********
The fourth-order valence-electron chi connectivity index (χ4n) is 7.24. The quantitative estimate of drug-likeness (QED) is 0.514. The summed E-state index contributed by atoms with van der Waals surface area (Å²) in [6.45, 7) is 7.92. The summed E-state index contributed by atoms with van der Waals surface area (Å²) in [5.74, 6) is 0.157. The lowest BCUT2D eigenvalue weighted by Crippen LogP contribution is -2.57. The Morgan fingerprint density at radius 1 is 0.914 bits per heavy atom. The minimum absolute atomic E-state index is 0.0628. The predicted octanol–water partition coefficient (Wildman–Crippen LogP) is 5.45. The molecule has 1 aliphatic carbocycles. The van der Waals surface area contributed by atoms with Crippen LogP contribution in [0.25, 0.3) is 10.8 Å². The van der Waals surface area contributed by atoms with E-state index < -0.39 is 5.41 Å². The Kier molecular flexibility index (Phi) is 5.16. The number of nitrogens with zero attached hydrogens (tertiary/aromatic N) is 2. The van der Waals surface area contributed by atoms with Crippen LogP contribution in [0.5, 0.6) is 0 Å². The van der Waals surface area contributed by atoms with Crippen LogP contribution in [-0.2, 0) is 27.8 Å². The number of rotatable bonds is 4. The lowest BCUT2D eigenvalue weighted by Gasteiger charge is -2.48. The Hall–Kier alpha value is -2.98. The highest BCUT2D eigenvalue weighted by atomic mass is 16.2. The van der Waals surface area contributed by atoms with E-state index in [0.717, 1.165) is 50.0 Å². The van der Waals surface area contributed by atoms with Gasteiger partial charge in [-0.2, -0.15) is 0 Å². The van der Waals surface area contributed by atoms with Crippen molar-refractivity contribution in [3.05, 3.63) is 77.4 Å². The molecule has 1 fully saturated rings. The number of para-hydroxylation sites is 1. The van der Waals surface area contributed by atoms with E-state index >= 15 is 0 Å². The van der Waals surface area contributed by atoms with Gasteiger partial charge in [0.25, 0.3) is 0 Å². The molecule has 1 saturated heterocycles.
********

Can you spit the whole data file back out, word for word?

The fourth-order valence-electron chi connectivity index (χ4n) is 7.24. The quantitative estimate of drug-likeness (QED) is 0.514. The summed E-state index contributed by atoms with van der Waals surface area (Å²) in [6.45, 7) is 7.92. The summed E-state index contributed by atoms with van der Waals surface area (Å²) in [5.74, 6) is 0.157. The lowest BCUT2D eigenvalue weighted by Crippen LogP contribution is -2.57. The Morgan fingerprint density at radius 1 is 0.914 bits per heavy atom. The minimum absolute atomic E-state index is 0.0628. The predicted octanol–water partition coefficient (Wildman–Crippen LogP) is 5.45. The molecule has 1 aliphatic carbocycles. The van der Waals surface area contributed by atoms with Crippen LogP contribution in [0.25, 0.3) is 10.8 Å². The van der Waals surface area contributed by atoms with E-state index < -0.39 is 5.41 Å². The Kier molecular flexibility index (Phi) is 5.16. The number of nitrogens with zero attached hydrogens (tertiary/aromatic N) is 2. The van der Waals surface area contributed by atoms with Crippen LogP contribution in [0.5, 0.6) is 0 Å². The van der Waals surface area contributed by atoms with Crippen LogP contribution in [-0.2, 0) is 27.8 Å². The number of rotatable bonds is 4. The lowest BCUT2D eigenvalue weighted by Gasteiger charge is -2.48. The Hall–Kier alpha value is -2.98. The highest BCUT2D eigenvalue weighted by atomic mass is 16.2. The van der Waals surface area contributed by atoms with E-state index in [0.717, 1.165) is 50.0 Å². The van der Waals surface area contributed by atoms with Gasteiger partial charge in [-0.2, -0.15) is 0 Å². The van der Waals surface area contributed by atoms with Crippen molar-refractivity contribution in [3.05, 3.63) is 77.4 Å². The molecule has 1 fully saturated rings. The number of para-hydroxylation sites is 1. The van der Waals surface area contributed by atoms with E-state index >= 15 is 0 Å². The van der Waals surface area contributed by atoms with Gasteiger partial charge in [0.25, 0.3) is 0 Å². The molecule has 1 saturated heterocycles.